Robert Currie Uses Humor and Fantasy to Create ‘The Days Run Away’, Balance the Discoveries of Suffering and Death

‘The Days Run Away’ , show up the painful realities life.

He opens the first section by exploring the magical possibilities of childhood. “Beyond The Open Window” employs the theme of fantastical flight with great imagination: “my right arm disengages from my shoulder, the hand / flips me the finger and goes with it, sailing out the window, / it’s flight erratic as a wing stripped from an erring angel.” Here Currie blends the sacred and the profane — the “erring angel” and the newly liberated hand flipping the birdie.

He challenges readers’ expectations by combining the beautifully lyrical, sorrowful and hopeful.

“The Girl from Maidstone” is a poem about a girl losing her father and falling in love at the same time: “Ice on the bridge to the hospital gone, the river / Beginning to flow, Canada geese flying north, / their cries drawing her father from bed / to the window that was clear of frost / and warm to his touch as he stood / for the last time and gazed across the city / toward the theater on Second Avenue / where he knew his daughter was falling in love.” Currie shows death and love inhabiting not only the same landscapes, but the same hearts.

Another poem, “Hamid,” elicits shock with the perspective of a young Iranian boy gathering rocks that will be used to stone his favorite sister. The poem is an exercise in empathy.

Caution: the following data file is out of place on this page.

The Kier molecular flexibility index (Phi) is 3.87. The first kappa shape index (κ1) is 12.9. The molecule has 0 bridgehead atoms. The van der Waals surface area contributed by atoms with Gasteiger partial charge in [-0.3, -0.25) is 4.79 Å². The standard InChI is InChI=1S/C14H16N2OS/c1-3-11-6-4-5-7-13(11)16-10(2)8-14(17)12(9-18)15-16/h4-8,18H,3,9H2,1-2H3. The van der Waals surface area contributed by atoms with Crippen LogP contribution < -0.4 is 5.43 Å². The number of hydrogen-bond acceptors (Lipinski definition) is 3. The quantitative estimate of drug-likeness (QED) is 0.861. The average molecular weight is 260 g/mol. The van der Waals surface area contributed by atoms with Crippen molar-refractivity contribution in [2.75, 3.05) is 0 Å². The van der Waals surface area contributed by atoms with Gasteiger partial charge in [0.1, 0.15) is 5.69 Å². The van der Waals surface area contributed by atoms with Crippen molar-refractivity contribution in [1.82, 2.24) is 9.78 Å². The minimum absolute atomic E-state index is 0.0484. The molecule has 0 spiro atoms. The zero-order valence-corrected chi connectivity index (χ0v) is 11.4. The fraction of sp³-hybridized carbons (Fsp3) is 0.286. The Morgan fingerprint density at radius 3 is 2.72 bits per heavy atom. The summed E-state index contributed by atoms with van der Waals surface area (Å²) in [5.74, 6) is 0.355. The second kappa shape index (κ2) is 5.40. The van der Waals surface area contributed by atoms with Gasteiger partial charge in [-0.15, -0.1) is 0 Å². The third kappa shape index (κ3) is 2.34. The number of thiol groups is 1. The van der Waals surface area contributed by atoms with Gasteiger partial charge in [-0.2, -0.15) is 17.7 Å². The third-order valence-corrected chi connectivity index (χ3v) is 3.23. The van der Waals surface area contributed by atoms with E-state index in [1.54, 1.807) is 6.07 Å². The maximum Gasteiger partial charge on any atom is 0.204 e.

In the final section of the book, readers witness the process of Currie writing about losing a fellow writer to ALS. But the collection is not only about sadness. Currie restores hope in in his final poem, “Ulysses.” Here his friend’s journey of dying continues beyond death. His is a life restored in the memory and hope of the writer who remembers him.

Readers of “The Days Run Away” are challenged to face hard truth. We learn that through the art of writing and reading, we can be present to the pain; we are not alone, and this is a balm to suffering.

A pharmacist-turned-English teacher, Currie edited and published Salt, a literary magazine. As a part of the Saskatchewan Writers’ Guild, he helped found the production cooperative Coteau Books. Currie has been publishing works of poetry and prose since 1967, earning recognition and awards for poetry and children’s literature. He was named poet laureate for Saskatchewan 2007-2008.

“The Days Run Away” is a collection of poetry and a finalist for the High Plains Book Award in poetry.

Diane Arkava is a reader and a licensed clinical social worker.